“Well, there’s going to have to be since we’re going to end it. But you have to wonder whether the president would be asking you to do this if The Testing hadn’t already told her what you’re capable of. What happens once The Testing has ended and they need leaders who are willing to do whatever it takes to help this country survive? Just because someone says they are capable doesn’t make it true. And just because you think something is wrong doesn’t mean it isn’t necessary.”

  “If you think The Testing is necessary, why are you working with me to end it?”

  Stacia’s smile is hard and so very familiar. It makes me shiver now, especially when she says, “Because I want my chance to make sure the mistakes that ruined this country never happen again. If I have to kill to make that a reality, then that’s what I’ll do.” Stacia laughs. “Besides, you’d
never do anything you weren’t certain was absolutely right. If you believe that by ending The Testing we’ll prevent a potential civil war, that’s good enough for me.”

  My breath catches. My chest tightens as Stacia’s casually spoken words settle on my shoulders like a yoke. She is here because I asked. She will kill not out of passion for the purpose we have, but because of me. My request. My beliefs. My choices. I can only hope they are the right ones.

  We work in silence for the next half hour. By the time the powder is ground, our arms are tired. Stacia helps me strain the black powder, then test it by putting a small pinch of the substance on a block of wood. I put the wood on a table, touch the match to it, and step back as the substance ignites. A flame several inches high burns bright, then fades.

  It doesn’t take long for us to put shredded paper and the black powder into the fake pulse radio I constructed. Then I slide two wires into the holes and wrap black adhesive tape around the lid to ensure that the wires stay in place and no powder escapes the holes.

  I check the switch on the radio to make sure I have built it properly. To engage the power source, someone must flip the switch and then turn a knob a hundred and eighty degrees. It is a design sometimes used to make sure power is not wasted if a switch is mistakenly turned to the On position.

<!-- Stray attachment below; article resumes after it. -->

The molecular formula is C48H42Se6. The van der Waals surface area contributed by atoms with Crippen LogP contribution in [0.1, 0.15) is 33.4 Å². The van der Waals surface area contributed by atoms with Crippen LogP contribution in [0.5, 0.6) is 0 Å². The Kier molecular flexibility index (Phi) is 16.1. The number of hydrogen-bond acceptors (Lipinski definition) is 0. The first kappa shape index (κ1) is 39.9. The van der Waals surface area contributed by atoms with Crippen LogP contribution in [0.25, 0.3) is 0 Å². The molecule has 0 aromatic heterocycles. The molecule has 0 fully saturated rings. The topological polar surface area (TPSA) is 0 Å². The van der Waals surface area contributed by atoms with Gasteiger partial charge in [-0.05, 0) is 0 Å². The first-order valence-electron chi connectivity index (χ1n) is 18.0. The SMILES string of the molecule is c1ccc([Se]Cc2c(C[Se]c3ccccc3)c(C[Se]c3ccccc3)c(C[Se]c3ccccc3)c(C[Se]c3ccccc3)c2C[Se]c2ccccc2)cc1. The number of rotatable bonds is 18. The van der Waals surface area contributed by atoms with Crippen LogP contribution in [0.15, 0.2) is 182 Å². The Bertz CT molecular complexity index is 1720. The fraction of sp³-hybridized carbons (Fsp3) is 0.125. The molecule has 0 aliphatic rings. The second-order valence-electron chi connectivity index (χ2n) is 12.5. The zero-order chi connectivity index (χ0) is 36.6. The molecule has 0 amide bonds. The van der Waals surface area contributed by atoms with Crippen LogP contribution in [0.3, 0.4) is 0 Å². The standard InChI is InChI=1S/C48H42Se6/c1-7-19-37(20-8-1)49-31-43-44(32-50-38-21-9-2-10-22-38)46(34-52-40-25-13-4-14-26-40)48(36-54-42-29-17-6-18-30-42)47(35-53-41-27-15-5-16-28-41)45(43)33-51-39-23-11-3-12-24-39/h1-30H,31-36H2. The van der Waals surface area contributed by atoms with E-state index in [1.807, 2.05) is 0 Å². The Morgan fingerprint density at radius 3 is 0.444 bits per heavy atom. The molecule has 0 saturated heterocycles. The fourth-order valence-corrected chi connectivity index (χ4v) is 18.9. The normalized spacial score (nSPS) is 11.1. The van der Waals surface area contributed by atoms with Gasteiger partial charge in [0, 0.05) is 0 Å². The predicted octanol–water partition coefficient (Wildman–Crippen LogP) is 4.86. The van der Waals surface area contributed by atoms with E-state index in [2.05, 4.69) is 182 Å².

Stacia takes a step back as I connect the other ends of the wires to my power source. I count to ten and then let out an exhale of relief when the device stays quiet in my hands.

  “Well, that was amazing to watch. I’m glad to know I’m on your side.” Her grin is wide and delighted. “So, when do you plan on giving this to Raffe? I want to make sure I’m far away in case he decides to give it a whirl.”

  “I don’t know.” Now that I’m holding it in my hands, I can visualize him turning the dial. Igniting the powder. Getting caught in the explosion.

  “Take advantage of the first opportunity that presents itself. If we want to succeed, we don’t have time to waste.”

  Knowing she’s right, I carefully pour the last of the black powder into a small specimen container, seal the lid, and put it in my bag, along with a book of matches from the cabinet. Together we clean up the evidence that someone has been in this room, secure the cabinet doors, and gather our things. I remove one of the single-frequency radios from my bag and hand it to Stacia. “I’ll let you know when I’m done testing the others and we can move on to the next step. For now I have to get to class.”

  “Why?” Stacia slides the radio next to her books and tosses her hair. “Something tells me skipping a few classes isn’t really going to affect our grades from here on out.”

  “Maybe not, but until we start our attack, we need to stick to our normal routines.”